The syndrome is poorly recognized by many physicians and is likely underreported, with only approximately 200 published cases since its characterization by Leslie Zieve in 1958. Patients range in age from 20 to 60 years. There is not a clear difference in incidence by sex or apparent geographical predisposition.
Pathogenesis of Zieve syndrome is poorly understood, but the hemolysis is unlikely to be autoimmune mediated. It is suspected that the hemolysis is caused by dysregulated blood lipids interacting with red blood cells (RBCs) in the setting of alcohol-induced vitamin E deficiency, which destabilizes erythrocyte glutathione enzyme. Zieve syndrome leads to subacute, severe, normocytic anemia with hemolysis, which differs from the common etiology of chronic, macrocytic anemia secondary to folic acid and B12 deficiency.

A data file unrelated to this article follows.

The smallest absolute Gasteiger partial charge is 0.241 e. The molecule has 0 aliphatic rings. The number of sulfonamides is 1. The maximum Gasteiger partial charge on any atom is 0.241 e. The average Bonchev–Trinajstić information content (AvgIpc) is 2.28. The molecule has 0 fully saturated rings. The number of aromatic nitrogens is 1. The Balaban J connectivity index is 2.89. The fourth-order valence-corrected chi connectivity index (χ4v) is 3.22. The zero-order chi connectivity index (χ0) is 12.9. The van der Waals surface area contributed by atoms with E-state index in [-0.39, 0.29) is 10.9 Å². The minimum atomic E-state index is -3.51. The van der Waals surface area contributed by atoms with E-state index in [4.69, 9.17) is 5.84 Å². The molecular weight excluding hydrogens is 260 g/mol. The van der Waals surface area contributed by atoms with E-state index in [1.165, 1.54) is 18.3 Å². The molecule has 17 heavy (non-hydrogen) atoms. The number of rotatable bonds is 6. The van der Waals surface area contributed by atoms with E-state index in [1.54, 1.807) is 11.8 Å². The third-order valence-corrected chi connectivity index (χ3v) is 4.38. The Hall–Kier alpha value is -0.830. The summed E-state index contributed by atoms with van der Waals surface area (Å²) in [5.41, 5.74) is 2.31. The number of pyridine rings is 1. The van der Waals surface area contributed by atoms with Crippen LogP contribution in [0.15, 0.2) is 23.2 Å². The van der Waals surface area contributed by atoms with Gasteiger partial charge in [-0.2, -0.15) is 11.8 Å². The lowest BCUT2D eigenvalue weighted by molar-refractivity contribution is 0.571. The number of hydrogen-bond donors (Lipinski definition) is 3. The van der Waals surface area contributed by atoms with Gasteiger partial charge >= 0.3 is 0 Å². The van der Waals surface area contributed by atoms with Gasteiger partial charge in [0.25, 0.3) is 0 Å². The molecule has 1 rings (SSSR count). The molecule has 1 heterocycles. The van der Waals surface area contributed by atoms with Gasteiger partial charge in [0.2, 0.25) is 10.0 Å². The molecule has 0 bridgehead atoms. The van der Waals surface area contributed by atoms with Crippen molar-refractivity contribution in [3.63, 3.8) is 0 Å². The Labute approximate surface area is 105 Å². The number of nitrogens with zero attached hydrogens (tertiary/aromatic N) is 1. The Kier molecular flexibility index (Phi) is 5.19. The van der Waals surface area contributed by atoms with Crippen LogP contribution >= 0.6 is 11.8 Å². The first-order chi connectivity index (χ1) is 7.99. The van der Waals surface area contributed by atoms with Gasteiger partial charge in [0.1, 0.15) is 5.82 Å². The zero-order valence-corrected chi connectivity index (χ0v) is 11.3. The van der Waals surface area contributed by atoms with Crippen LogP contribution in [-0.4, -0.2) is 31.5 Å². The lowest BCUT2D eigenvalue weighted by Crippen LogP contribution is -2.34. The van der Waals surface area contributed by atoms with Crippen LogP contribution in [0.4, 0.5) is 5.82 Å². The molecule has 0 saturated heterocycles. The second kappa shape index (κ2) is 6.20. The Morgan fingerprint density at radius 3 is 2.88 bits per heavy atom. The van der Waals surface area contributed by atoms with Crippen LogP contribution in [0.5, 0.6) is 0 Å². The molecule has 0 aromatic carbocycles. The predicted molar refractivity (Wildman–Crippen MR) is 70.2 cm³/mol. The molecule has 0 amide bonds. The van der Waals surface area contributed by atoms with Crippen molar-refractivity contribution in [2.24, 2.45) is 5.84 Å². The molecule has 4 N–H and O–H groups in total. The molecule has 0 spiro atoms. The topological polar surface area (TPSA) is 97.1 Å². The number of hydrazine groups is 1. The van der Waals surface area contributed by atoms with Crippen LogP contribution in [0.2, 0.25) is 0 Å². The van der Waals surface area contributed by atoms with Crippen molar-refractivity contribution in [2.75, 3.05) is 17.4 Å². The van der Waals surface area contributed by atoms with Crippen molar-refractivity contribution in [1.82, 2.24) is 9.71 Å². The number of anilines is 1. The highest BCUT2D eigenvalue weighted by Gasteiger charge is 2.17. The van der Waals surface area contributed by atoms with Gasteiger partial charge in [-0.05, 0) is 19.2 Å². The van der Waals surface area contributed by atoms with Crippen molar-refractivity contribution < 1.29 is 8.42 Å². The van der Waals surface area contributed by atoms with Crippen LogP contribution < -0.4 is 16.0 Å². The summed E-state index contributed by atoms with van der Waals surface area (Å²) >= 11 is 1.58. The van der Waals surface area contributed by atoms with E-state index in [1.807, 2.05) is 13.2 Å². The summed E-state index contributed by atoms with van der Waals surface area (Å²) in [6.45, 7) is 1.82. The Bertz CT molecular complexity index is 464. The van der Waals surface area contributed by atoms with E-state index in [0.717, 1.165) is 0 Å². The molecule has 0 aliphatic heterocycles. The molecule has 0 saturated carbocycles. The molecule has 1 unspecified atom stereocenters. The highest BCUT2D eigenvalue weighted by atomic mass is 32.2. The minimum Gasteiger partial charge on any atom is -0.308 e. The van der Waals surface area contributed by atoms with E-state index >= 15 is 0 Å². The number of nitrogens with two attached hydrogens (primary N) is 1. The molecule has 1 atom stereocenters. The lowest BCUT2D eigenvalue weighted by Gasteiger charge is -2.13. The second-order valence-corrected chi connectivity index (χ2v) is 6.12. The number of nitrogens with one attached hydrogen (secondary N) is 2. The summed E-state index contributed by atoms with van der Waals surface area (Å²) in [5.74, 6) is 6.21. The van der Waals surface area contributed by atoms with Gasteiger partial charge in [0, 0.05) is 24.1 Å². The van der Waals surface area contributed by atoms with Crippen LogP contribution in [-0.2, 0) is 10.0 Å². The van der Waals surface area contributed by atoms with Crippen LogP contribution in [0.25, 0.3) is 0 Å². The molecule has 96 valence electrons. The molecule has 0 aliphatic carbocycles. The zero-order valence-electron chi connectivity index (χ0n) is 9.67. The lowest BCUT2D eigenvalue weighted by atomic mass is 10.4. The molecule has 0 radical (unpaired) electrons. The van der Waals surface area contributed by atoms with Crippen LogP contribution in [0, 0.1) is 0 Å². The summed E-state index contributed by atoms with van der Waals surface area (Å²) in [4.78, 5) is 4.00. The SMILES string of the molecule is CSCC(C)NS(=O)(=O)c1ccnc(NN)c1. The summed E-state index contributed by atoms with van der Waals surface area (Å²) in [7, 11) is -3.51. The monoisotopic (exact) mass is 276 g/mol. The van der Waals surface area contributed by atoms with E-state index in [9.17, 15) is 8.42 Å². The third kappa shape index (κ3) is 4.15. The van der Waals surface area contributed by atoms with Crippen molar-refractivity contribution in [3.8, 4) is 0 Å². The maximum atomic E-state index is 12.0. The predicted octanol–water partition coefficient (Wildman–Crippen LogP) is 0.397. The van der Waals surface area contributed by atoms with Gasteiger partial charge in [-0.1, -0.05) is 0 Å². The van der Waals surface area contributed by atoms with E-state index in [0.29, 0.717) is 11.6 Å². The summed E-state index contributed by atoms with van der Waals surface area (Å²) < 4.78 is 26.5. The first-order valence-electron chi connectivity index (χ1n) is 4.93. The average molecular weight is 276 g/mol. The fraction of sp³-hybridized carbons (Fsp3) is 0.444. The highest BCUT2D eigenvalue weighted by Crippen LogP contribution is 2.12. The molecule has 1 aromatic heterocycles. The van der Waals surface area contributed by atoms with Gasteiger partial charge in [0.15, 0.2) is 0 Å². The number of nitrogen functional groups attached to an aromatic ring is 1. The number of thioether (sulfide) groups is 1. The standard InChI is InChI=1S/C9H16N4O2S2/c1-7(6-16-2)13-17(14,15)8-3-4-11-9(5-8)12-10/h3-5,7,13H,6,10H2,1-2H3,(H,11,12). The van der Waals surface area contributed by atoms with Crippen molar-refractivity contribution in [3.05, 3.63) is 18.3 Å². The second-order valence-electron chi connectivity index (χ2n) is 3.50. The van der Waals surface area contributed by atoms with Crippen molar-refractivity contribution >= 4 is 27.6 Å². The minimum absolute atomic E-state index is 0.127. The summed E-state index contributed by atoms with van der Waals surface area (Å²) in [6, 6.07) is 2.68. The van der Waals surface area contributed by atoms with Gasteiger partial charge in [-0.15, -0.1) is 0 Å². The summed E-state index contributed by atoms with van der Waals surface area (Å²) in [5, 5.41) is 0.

K70.10 – Alcoholic hepatitis without ascites
44047000 – Zieve syndrome
- Chronic macrocytic anemia secondary to vitamin deficiency (eg, folate, vitamin B12)
- Acute alcoholic hepatitis – Zieve syndrome will frequently present with abdominal pain, profound hyperbilirubinemia, hyperlipidemia, and hemolytic anemia, while alcoholic hepatitis will have a macrocytic anemia with less pronounced hyperbilirubinemia.
- Autoimmune hemolytic anemia
- Aplastic anemia
Last Updated: 10/19/2018